The summer of 2014 was a memorable period for me due to various reasons. I went back to Spain for the first time after 2 years to see my family and friends, I finished my BTEC in college with D*D*D* and an outstanding award, I got A in AS Biology after people thought I wouldn’t be able to cope with the course, I made plans to apply for university, I learnt to follow my instinct, I unveiled issues in my personal life… But without doubt, one of the most significant changes was the beginning of a shift in my politics. Better say: I started to think deeply about political and social issues for the first time. How this came about? The Gaza-Israel conflict.
At the beginning of July 2014, Israel launched a military attack on Gaza (a Palestinian region) after three Israeli teenagers living in settlements in the West Bank (another Palestinian region) were kidnapped and murdered. Israel accused Hamas (the political group that governs Gaza) of the crime and initiated a crackdown of the organisation. Hamas denied the crime and retaliated by firing rockets into Israel. Afterwards, Israel launched airstrikes on Gaza arguing that they were trying to stop rockets from Hamas. Meanwhile, Hamas defended their rockets as a strategy to bring international pressure to make Israel lift the Gaza blockade, release political prisoners, and end the isolation of the region. By the time the conflict theoretically ended in August, more than 2200 people had been killed, majority of them civilians from Gaza. Since then, the UN and human right organisations have accused both parties of possible war crimes.
(This is my understanding of what happened. Feel free to let me know if I’m missing something or I’m wrong.)
Must be said that this conflict wasn’t spontaneous or came from nowhere. If you know nothing about the Israeli-Palestinian issue, I recommend you to research before reading my series. I will talk about some aspects of it, but it is broad and requires independent research. I didn’t know anything about it or its existence till I saw images and videos on Twitter of the destruction occurring on Gaza during that deathly summer. In particular, the video-taped murder of four children by the Israeli military in a beach in Gaza shocked me profoundly. It wasn’t the act what astonished me the most, but the lack of condemnation and accountability. I even wrote a poem about it, my first political poem. Back in that summer, I was neutral about the Israeli-Palestinian issue: I recognised that Palestinians were suffering the most, but I didn’t know what was really going on and why the international community wasn’t doing anything substantial about it. The media and their bias didn’t help.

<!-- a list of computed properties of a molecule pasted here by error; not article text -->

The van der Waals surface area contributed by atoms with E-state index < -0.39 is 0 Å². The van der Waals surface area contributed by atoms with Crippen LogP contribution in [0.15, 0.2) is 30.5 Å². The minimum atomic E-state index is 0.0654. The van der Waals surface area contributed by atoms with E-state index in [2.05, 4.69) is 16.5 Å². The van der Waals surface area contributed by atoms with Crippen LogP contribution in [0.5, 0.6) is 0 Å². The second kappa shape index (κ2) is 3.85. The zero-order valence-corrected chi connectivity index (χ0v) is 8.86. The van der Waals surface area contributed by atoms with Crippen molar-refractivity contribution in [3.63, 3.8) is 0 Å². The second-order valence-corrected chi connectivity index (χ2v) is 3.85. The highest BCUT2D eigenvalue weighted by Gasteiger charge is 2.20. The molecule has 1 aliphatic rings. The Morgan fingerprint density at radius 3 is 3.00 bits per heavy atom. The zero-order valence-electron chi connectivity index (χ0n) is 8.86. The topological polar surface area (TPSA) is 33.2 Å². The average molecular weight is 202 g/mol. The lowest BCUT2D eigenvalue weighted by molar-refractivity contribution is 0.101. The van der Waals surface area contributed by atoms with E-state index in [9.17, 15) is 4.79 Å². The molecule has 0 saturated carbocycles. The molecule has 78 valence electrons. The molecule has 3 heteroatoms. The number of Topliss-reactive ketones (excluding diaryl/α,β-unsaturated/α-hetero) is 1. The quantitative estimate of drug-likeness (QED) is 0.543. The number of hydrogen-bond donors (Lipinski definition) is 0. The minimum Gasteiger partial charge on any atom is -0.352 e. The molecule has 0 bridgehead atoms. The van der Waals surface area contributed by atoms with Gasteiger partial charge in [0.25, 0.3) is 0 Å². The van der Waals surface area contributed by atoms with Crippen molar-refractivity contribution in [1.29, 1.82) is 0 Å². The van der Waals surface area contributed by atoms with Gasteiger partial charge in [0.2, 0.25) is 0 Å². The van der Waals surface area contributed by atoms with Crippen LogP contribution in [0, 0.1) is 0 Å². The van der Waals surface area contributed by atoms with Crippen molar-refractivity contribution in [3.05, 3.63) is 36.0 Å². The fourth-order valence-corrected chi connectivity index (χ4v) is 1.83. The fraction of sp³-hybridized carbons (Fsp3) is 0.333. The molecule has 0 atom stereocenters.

Now, two years later, my position on the topic has changed significantly. I support the Palestinian cause (I won’t tell anyone what to believe in; research independently). And no, this doesn’t mean that I hate Israel or Israelis. I just hate the political and social situation, and although both parties have been negatively affected, Palestinians are the oppressed ones and the biggest sufferers (generally speaking). Over the last few years, I have realised that you can’t always be neutral. As a quote from Desmond Tutu says, “If you are neutral in situations of injustice, you have chosen the side of the oppressor. If an elephant has its foot on the tail of a mouse and you say that you are neutral, the mouse will not appreciate your neutrality”. I don’t only endorse this perspective as an observer of injustices going on around the world: I endorse it as someone who has suffered from injustices and whose ancestry and historical heritage is tainted by injustices.
Understanding the Palestinian-Israeli question requires a deep look into history, critical thinking about politics and individual morality. It is not a simple matter. I wouldn’t have any problem briefly summarizing what is it about, but as I have stated, I support Palestinians and I can’t promise the objectivity needed to understand the basic facts. The only thing I will say is avoid seeing the issue as a religious one. Religion might play a role, but it is mainly (geo)political. The UN, Amnesty and Human Rights Watch might be the best sources to start looking at, and as biased they might be, media outlets can also be helpful to compare and search for facts. In addition, don’t ignore indie websites and blogs, look at videos online, read interviews and hear from those affected by the issue. Under this last premise, I decided last year I wanted to visit Palestine and see things with my own eyes. In particular, life in the occupied West Bank (it is currently not advised to go to Gaza due to the siege and blockade).
I’m not a fan of common tourism, I don’t like to just visit places, relax and have fun, I like to learn about history, culture and people wherever I go. That’s why I didn’t want to just book a hotel and jump on some tours to see Palestine: I wanted to do something like study, attend a cultural exchange program or adequate volunteering. Fortunately, I found something suitable: the International Summer Work Camp offered by Birzeit University (BZU). Comprised of 10/11 days, the work camp offers international participants a chance to visit some important cities in the West Bank, attend lectures on political issues, learn about Palestinian NGOs and community groups, volunteer with them, live with Palestinians and submerge in Palestinian culture.